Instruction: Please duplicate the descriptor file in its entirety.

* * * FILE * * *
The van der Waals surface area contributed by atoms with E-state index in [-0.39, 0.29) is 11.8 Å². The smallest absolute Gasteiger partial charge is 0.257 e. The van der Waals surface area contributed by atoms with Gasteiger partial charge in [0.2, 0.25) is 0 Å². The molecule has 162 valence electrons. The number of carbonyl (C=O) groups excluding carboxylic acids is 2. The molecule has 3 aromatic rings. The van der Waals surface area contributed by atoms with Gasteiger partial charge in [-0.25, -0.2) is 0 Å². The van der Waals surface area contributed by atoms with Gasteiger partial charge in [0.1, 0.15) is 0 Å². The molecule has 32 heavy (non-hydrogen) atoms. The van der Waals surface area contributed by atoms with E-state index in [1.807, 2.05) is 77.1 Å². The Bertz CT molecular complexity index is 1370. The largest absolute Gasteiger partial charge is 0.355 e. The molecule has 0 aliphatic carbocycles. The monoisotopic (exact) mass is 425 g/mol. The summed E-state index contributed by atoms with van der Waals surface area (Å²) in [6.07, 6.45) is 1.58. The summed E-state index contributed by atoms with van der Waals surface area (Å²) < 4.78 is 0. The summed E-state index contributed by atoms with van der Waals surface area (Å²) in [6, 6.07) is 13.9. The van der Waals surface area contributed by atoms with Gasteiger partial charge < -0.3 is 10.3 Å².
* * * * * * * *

The van der Waals surface area contributed by atoms with E-state index in [-0.39, 0.29) is 11.8 Å². The smallest absolute Gasteiger partial charge is 0.257 e. The van der Waals surface area contributed by atoms with Gasteiger partial charge in [0.2, 0.25) is 0 Å². The molecule has 162 valence electrons. The number of carbonyl (C=O) groups excluding carboxylic acids is 2. The molecule has 3 aromatic rings. The van der Waals surface area contributed by atoms with Gasteiger partial charge in [-0.25, -0.2) is 0 Å². The van der Waals surface area contributed by atoms with Gasteiger partial charge in [0.1, 0.15) is 0 Å². The molecule has 32 heavy (non-hydrogen) atoms. The van der Waals surface area contributed by atoms with E-state index in [1.807, 2.05) is 77.1 Å². The Bertz CT molecular complexity index is 1370. The largest absolute Gasteiger partial charge is 0.355 e. The molecule has 0 aliphatic carbocycles. The monoisotopic (exact) mass is 425 g/mol. The summed E-state index contributed by atoms with van der Waals surface area (Å²) in [6.07, 6.45) is 1.58. The summed E-state index contributed by atoms with van der Waals surface area (Å²) < 4.78 is 0. The summed E-state index contributed by atoms with van der Waals surface area (Å²) in [6, 6.07) is 13.9. The van der Waals surface area contributed by atoms with Gasteiger partial charge < -0.3 is 10.3 Å².